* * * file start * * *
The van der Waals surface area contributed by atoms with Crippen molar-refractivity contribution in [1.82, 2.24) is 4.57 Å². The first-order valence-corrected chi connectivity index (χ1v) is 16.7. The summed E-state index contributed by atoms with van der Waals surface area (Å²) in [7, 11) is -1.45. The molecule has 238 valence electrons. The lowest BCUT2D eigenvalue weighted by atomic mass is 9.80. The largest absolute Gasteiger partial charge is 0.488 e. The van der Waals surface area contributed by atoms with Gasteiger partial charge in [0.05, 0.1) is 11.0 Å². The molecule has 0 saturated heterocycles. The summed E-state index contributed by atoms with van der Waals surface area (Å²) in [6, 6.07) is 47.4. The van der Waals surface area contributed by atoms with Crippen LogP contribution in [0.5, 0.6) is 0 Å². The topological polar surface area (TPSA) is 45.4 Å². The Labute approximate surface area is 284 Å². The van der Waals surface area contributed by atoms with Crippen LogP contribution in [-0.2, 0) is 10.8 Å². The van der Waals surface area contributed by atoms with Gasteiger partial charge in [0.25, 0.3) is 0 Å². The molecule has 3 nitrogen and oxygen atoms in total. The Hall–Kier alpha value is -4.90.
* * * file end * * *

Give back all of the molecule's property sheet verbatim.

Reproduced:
The van der Waals surface area contributed by atoms with Crippen molar-refractivity contribution in [1.82, 2.24) is 4.57 Å². The first-order valence-corrected chi connectivity index (χ1v) is 16.7. The summed E-state index contributed by atoms with van der Waals surface area (Å²) in [7, 11) is -1.45. The molecule has 238 valence electrons. The lowest BCUT2D eigenvalue weighted by atomic mass is 9.80. The largest absolute Gasteiger partial charge is 0.488 e. The van der Waals surface area contributed by atoms with Gasteiger partial charge in [0.05, 0.1) is 11.0 Å². The molecule has 0 saturated heterocycles. The summed E-state index contributed by atoms with van der Waals surface area (Å²) in [6, 6.07) is 47.4. The van der Waals surface area contributed by atoms with Crippen LogP contribution in [0.5, 0.6) is 0 Å². The topological polar surface area (TPSA) is 45.4 Å². The Labute approximate surface area is 284 Å². The van der Waals surface area contributed by atoms with Crippen LogP contribution in [-0.2, 0) is 10.8 Å². The van der Waals surface area contributed by atoms with Gasteiger partial charge in [0.25, 0.3) is 0 Å². The molecule has 3 nitrogen and oxygen atoms in total. The Hall–Kier alpha value is -4.90.